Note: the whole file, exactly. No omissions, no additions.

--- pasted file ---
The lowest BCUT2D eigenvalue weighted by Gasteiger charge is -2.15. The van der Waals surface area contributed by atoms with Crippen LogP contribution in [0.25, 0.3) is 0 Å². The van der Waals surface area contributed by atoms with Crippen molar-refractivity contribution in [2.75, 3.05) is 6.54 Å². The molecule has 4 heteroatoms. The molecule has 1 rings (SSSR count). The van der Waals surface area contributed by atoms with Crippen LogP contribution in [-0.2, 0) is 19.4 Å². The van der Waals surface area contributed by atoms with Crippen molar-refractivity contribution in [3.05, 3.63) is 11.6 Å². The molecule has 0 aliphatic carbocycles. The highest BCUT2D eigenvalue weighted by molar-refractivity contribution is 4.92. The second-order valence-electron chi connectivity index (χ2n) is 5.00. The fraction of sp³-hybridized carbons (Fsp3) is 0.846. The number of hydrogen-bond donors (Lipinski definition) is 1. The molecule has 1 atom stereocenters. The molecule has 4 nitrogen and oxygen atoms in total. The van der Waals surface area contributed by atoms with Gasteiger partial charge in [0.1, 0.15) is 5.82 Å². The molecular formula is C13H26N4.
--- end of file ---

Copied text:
The lowest BCUT2D eigenvalue weighted by Gasteiger charge is -2.15. The van der Waals surface area contributed by atoms with Crippen LogP contribution in [0.25, 0.3) is 0 Å². The van der Waals surface area contributed by atoms with Crippen molar-refractivity contribution in [2.75, 3.05) is 6.54 Å². The molecule has 4 heteroatoms. The molecule has 1 rings (SSSR count). The van der Waals surface area contributed by atoms with Crippen LogP contribution in [-0.2, 0) is 19.4 Å². The van der Waals surface area contributed by atoms with Crippen molar-refractivity contribution in [3.05, 3.63) is 11.6 Å². The molecule has 0 aliphatic carbocycles. The highest BCUT2D eigenvalue weighted by molar-refractivity contribution is 4.92. The second-order valence-electron chi connectivity index (χ2n) is 5.00. The fraction of sp³-hybridized carbons (Fsp3) is 0.846. The number of hydrogen-bond donors (Lipinski definition) is 1. The molecule has 1 atom stereocenters. The molecule has 4 nitrogen and oxygen atoms in total. The van der Waals surface area contributed by atoms with Gasteiger partial charge in [0.1, 0.15) is 5.82 Å². The molecular formula is C13H26N4.